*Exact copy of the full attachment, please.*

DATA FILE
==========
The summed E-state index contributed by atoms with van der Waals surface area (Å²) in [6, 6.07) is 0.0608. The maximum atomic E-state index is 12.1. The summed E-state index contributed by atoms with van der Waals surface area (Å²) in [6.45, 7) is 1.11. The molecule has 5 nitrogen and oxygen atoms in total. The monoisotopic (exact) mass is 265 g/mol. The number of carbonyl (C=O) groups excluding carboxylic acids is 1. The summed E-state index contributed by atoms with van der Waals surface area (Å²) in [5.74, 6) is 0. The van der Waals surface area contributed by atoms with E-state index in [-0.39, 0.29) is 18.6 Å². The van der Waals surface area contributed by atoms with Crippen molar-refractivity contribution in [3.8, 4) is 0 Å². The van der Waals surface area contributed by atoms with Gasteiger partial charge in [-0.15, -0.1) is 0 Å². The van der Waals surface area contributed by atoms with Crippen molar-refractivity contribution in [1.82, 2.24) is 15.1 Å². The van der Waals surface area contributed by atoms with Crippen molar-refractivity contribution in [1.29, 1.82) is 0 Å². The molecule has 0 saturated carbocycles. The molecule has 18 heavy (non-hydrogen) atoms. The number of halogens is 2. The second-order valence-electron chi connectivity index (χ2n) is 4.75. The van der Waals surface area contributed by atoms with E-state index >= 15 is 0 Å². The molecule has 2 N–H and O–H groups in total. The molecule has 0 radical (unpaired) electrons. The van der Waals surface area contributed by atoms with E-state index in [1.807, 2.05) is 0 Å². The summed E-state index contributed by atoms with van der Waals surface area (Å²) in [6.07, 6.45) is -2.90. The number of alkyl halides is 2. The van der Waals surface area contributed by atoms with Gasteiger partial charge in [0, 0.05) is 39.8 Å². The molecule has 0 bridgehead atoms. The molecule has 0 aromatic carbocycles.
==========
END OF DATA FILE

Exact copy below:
The summed E-state index contributed by atoms with van der Waals surface area (Å²) in [6, 6.07) is 0.0608. The maximum atomic E-state index is 12.1. The summed E-state index contributed by atoms with van der Waals surface area (Å²) in [6.45, 7) is 1.11. The molecule has 5 nitrogen and oxygen atoms in total. The monoisotopic (exact) mass is 265 g/mol. The number of carbonyl (C=O) groups excluding carboxylic acids is 1. The summed E-state index contributed by atoms with van der Waals surface area (Å²) in [5.74, 6) is 0. The van der Waals surface area contributed by atoms with E-state index in [-0.39, 0.29) is 18.6 Å². The van der Waals surface area contributed by atoms with Crippen molar-refractivity contribution in [3.8, 4) is 0 Å². The van der Waals surface area contributed by atoms with Gasteiger partial charge in [-0.15, -0.1) is 0 Å². The van der Waals surface area contributed by atoms with Crippen molar-refractivity contribution in [1.82, 2.24) is 15.1 Å². The van der Waals surface area contributed by atoms with Crippen molar-refractivity contribution in [1.29, 1.82) is 0 Å². The molecule has 0 saturated carbocycles. The molecule has 18 heavy (non-hydrogen) atoms. The number of halogens is 2. The second-order valence-electron chi connectivity index (χ2n) is 4.75. The van der Waals surface area contributed by atoms with E-state index >= 15 is 0 Å². The molecule has 2 N–H and O–H groups in total. The molecule has 0 radical (unpaired) electrons. The van der Waals surface area contributed by atoms with E-state index in [1.807, 2.05) is 0 Å². The summed E-state index contributed by atoms with van der Waals surface area (Å²) in [6.07, 6.45) is -2.90. The number of alkyl halides is 2. The van der Waals surface area contributed by atoms with Gasteiger partial charge in [0, 0.05) is 39.8 Å². The molecule has 0 bridgehead atoms. The molecule has 0 aromatic carbocycles.